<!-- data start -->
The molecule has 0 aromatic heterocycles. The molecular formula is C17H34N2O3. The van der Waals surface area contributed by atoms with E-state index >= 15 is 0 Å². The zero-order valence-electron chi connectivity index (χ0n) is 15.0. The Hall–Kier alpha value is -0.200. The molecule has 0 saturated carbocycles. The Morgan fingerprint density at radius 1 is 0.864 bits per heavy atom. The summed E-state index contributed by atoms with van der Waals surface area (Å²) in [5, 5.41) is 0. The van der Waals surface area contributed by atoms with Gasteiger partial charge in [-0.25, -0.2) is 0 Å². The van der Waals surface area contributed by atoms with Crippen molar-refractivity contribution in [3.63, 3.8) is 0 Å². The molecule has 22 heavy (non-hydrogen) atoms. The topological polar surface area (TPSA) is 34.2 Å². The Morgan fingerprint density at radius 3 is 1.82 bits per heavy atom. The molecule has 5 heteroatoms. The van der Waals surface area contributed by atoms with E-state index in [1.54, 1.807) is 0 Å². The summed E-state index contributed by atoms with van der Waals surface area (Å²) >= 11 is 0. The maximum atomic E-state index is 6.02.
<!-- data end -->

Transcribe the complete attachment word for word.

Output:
The molecule has 0 aromatic heterocycles. The molecular formula is C17H34N2O3. The van der Waals surface area contributed by atoms with E-state index >= 15 is 0 Å². The zero-order valence-electron chi connectivity index (χ0n) is 15.0. The Hall–Kier alpha value is -0.200. The molecule has 0 saturated carbocycles. The Morgan fingerprint density at radius 1 is 0.864 bits per heavy atom. The summed E-state index contributed by atoms with van der Waals surface area (Å²) in [5, 5.41) is 0. The van der Waals surface area contributed by atoms with Gasteiger partial charge in [-0.25, -0.2) is 0 Å². The van der Waals surface area contributed by atoms with Crippen molar-refractivity contribution in [3.63, 3.8) is 0 Å². The molecule has 22 heavy (non-hydrogen) atoms. The topological polar surface area (TPSA) is 34.2 Å². The Morgan fingerprint density at radius 3 is 1.82 bits per heavy atom. The molecule has 5 heteroatoms. The van der Waals surface area contributed by atoms with E-state index in [1.54, 1.807) is 0 Å². The summed E-state index contributed by atoms with van der Waals surface area (Å²) >= 11 is 0. The maximum atomic E-state index is 6.02.